(D.C. No. 5:00-CR-00155-M-1)
(D. W.D. Okla.)
CERTIFICATE OF APPEALABILITY
Before HARTZ, O'BRIEN, and GORSUCH, Circuit Judges.
In 2001, Blake Hankins Stover was convicted of multiple charges relating to an extensive conspiracy to manufacture and distribute methamphetamine and cocaine. He was sentenced to life imprisonment. We affirmed. United States v. Stover, 57 F. App'x 351 (10th Cir. 2002) (unpublished).
Since then he has filed a 28 U.S.C. § 2255 motion and several Rule 60(b) motions making assorted claims of error in the original and § 2255 proceedings. He has routinely appealed from the denials of his motions. Like the motions themselves, none of his appeals have met with success. The parties are familiar with the details of the procedural history, which we will not repeat. Stover's latest Rule 60(b) motion was denied because it was not filed within a reasonable time.
The district judge offered a cogent reason, saying:
[T]he Court finds that defendant has not filed his Rule 60(b) motion within a reasonable time. Specifically, on August 23, 2001, the Court entered its Judgment in this case. On August 16, 2007, the Court entered its Order denying defendant's 28 U.S.C. § 2255 motion. However, defendant filed his Rule 60(b)(6) motion on March 3, 2013, nearly eleven years after the entry of judgment and over five years after the Order denying his § 2255 motion.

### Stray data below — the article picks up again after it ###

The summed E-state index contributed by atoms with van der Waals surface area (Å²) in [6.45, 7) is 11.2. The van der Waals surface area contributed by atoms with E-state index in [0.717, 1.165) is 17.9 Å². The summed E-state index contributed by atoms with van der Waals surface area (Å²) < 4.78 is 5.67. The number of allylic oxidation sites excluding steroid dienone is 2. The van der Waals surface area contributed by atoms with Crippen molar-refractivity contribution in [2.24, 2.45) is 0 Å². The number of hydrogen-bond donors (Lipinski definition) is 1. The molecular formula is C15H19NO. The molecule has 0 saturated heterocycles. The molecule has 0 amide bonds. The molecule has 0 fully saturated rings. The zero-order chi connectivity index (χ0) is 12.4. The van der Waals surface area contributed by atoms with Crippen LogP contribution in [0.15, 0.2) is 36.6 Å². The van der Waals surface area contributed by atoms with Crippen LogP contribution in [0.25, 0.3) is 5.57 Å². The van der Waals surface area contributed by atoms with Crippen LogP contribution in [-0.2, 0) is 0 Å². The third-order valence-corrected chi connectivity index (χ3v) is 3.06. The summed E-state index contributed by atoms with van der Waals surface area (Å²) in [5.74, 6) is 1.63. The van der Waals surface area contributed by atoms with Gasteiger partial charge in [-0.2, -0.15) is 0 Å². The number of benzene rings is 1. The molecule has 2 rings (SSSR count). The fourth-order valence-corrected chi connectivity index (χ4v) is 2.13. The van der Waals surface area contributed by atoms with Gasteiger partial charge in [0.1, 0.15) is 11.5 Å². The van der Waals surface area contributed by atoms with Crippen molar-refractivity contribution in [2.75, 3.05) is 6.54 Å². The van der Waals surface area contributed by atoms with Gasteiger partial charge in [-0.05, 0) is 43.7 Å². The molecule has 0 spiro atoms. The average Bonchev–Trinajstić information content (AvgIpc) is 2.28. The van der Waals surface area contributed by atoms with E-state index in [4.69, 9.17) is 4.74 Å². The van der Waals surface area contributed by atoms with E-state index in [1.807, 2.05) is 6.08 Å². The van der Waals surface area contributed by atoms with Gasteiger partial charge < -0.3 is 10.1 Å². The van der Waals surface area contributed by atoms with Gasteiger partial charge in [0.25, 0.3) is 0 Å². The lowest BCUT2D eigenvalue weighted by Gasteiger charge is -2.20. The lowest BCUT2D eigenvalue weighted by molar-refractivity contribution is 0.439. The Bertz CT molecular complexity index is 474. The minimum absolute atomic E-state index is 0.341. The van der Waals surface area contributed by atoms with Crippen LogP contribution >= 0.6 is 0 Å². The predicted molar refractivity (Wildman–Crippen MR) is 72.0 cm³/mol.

Stover did not seek a required certificate of appealability (COA) from the district court; however he has requested one in his opening brief. Because he has shown no entitlement to a COA under existing law, his request is denied and this matter is dismissed.
Inexplicably, the district judge permitted Stover to proceed on appeal without prepayment of filing and docketing fees.
Entered by the Court:
Terrence L. O'Brien
United States Circuit Judge
(R. Vol. 1 at 86.)